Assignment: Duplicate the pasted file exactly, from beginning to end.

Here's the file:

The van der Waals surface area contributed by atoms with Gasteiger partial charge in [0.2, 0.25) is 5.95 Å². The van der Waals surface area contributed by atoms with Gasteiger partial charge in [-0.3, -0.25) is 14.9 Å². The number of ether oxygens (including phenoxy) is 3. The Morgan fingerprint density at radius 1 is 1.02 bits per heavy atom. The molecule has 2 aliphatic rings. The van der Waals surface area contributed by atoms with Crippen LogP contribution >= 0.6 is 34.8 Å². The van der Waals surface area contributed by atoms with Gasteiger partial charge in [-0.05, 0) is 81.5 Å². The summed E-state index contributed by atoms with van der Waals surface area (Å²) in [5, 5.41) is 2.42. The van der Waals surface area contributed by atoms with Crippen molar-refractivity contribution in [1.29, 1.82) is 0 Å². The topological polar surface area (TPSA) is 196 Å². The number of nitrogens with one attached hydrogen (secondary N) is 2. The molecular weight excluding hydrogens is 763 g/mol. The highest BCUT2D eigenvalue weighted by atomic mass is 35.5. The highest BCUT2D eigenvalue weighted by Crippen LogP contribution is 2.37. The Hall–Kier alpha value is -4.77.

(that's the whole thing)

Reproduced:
The van der Waals surface area contributed by atoms with Gasteiger partial charge in [0.2, 0.25) is 5.95 Å². The van der Waals surface area contributed by atoms with Gasteiger partial charge in [-0.3, -0.25) is 14.9 Å². The number of ether oxygens (including phenoxy) is 3. The Morgan fingerprint density at radius 1 is 1.02 bits per heavy atom. The molecule has 2 aliphatic rings. The van der Waals surface area contributed by atoms with Crippen LogP contribution >= 0.6 is 34.8 Å². The van der Waals surface area contributed by atoms with Gasteiger partial charge in [-0.05, 0) is 81.5 Å². The summed E-state index contributed by atoms with van der Waals surface area (Å²) in [5, 5.41) is 2.42. The van der Waals surface area contributed by atoms with Crippen molar-refractivity contribution in [1.29, 1.82) is 0 Å². The topological polar surface area (TPSA) is 196 Å². The number of nitrogens with one attached hydrogen (secondary N) is 2. The molecular weight excluding hydrogens is 763 g/mol. The highest BCUT2D eigenvalue weighted by atomic mass is 35.5. The highest BCUT2D eigenvalue weighted by Crippen LogP contribution is 2.37. The Hall–Kier alpha value is -4.77.